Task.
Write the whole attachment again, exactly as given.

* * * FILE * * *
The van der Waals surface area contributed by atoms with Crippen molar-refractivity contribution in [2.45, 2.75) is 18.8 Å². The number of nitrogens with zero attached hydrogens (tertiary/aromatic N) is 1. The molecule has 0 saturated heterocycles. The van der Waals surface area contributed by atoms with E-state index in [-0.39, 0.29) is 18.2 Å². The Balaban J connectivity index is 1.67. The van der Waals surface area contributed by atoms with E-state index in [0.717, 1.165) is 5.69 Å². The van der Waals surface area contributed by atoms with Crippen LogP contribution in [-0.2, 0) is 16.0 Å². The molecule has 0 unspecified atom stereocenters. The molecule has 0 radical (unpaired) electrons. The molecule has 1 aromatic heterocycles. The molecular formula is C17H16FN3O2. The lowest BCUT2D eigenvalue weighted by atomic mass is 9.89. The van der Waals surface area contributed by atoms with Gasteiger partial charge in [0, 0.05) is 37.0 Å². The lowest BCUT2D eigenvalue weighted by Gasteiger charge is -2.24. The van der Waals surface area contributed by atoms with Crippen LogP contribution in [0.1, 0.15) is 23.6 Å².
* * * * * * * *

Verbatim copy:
The van der Waals surface area contributed by atoms with Crippen molar-refractivity contribution in [2.45, 2.75) is 18.8 Å². The number of nitrogens with zero attached hydrogens (tertiary/aromatic N) is 1. The molecule has 0 saturated heterocycles. The van der Waals surface area contributed by atoms with E-state index in [-0.39, 0.29) is 18.2 Å². The Balaban J connectivity index is 1.67. The van der Waals surface area contributed by atoms with E-state index in [0.717, 1.165) is 5.69 Å². The van der Waals surface area contributed by atoms with Crippen LogP contribution in [-0.2, 0) is 16.0 Å². The molecule has 0 unspecified atom stereocenters. The molecule has 0 radical (unpaired) electrons. The molecule has 1 aromatic heterocycles. The molecular formula is C17H16FN3O2. The lowest BCUT2D eigenvalue weighted by atomic mass is 9.89. The van der Waals surface area contributed by atoms with Gasteiger partial charge in [0, 0.05) is 37.0 Å². The lowest BCUT2D eigenvalue weighted by Gasteiger charge is -2.24. The van der Waals surface area contributed by atoms with Crippen LogP contribution in [0.1, 0.15) is 23.6 Å².